The theme this week was about listening to others. We had a brief discussion in each lesson around why it is important to listen to others. There were some interesting comments. One little boy mentioned that if you don’t listen to others, you might fall into a hole! I suspect this might have happened when mom or dad’s warning was not heeded.
We did some fun listening exercises that the kids loved. I started off by clapping a short rhythm for them. The kids listened and tried to copy the rhythm. They did very well with the easy patterns but had to listen quite carefully to the more complex ones. Some of the children then clapped out their own rhythm that the rest of us had to mimic. This is a great mindfulness exercise that most kids love. It helps them to focus their awareness in a fun and engaging manner.
We then moved onto the classic listening game of “broken telephone”. This is where someone whispers a message to the person next to them, and that person in turn whispers it to the next person, and so on until it gets back to the first person. The results are always hilarious! In one of the classes, the message started as “the funny bunny ate a bun” and ended as “the silly bunny won the race”. It emphasized, in a very real way, to the children that listening to others is not easy. It requires one to pay focused attention.
This week was the first time that I introduced the sun salutations into my classes. I used the well-known version for young children – Dance for the Sun by the beautifully talented Kira Willey. The kids loved it! I suspect this could become a regular must-have in the classes.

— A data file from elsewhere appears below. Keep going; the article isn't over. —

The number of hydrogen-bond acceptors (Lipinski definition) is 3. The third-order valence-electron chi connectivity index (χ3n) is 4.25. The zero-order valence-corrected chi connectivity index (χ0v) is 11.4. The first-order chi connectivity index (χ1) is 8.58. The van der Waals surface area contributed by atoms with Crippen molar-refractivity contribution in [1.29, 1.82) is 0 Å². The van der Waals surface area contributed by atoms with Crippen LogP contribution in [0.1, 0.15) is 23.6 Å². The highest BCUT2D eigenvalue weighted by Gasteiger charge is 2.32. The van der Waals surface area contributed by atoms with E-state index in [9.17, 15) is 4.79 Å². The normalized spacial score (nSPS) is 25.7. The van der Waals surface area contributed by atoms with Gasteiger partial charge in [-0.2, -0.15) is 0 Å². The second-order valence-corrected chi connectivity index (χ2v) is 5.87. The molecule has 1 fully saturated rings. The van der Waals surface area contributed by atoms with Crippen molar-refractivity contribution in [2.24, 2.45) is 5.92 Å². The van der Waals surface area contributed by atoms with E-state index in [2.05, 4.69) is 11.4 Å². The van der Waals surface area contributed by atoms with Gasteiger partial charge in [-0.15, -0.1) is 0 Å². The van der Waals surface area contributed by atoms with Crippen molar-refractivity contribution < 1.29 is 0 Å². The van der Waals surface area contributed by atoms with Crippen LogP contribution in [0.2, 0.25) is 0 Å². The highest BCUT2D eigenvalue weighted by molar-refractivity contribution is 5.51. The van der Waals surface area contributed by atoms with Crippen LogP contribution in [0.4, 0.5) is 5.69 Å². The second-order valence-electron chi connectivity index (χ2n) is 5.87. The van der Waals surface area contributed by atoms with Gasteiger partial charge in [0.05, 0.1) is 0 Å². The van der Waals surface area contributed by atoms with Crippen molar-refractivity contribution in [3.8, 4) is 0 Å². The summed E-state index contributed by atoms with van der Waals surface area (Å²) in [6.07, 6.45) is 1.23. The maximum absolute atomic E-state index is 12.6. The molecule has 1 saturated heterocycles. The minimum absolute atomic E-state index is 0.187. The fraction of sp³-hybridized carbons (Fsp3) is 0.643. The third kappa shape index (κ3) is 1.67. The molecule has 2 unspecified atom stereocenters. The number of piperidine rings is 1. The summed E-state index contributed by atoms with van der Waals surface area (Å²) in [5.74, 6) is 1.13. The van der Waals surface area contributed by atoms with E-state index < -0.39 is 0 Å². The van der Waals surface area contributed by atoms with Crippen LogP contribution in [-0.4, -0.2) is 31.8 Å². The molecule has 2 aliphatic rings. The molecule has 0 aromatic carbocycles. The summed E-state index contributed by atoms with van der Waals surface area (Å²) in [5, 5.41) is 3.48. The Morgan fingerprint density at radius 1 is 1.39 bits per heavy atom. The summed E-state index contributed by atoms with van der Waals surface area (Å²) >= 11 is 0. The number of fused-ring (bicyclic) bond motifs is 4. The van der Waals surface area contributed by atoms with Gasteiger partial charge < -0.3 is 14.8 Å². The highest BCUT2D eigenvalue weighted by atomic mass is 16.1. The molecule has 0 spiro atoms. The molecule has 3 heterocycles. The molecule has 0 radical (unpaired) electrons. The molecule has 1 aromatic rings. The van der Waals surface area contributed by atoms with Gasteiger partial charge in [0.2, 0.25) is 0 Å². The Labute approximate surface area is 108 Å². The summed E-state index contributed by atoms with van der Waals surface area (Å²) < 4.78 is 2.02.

For our mindful movement this week, we played a yoga version of the traditional “Simon Says”. If I said “Yoga Teacher Says”, the kids needed to move into the required pose. If I simply said “Teacher Says”, they need to remain in the previous pose. It took a few turns for them to get the hang of it, but then we had great fun. We did a lovely sequence with an emphasis on balance poses. I placed my Hoberman Sphere in the centre of the mats for them to use as a focus point. It was wonderful to see the concentration and enthusiasm. But even more lovely to see the laughter and joy when they fell over and then stood straight back up to try again.
For the guided visualisation, I led them on a walk up a mountain to view the sunset on the horizon. As we walked up the mountain, I encouraged them to squeeze the muscles in their calves and then later their arms. I asked them to notice how it feels to squeeze hard and then relax. I used the imagery of climbing over rocks and pulling themselves up ledges so they had something to connect to when squeezing and relaxing the muscles. When they reached the top, I suggested they simply take a moment to be calm, still and quiet to watch the beautiful colours of the sky. Yellow, orange, red, possibly even pink and purple. I encouraged them to let go of the feelings of the day with the setting sun. To allow themselves to feel free and light. In some of the classes, I then played the soulful and peaceful song “Long Time Sun” by Snatam Kaur.
In the classes that do artwork, the children drew pictures of the mountain and sunset that they saw during the visualisation. Such beautiful interpretations. One little boy’s mountain was so steep that he introduced some steps on it to help him get to the top. Wonderful symbolism of having the courage to find different ways of overcoming the steep mountains that life sometimes puts in our path.
This week I would like to leave you with some wise words from the Dalai Lama “When you talk, you are only repeating what you already know. But if you listen, you may learn something new.”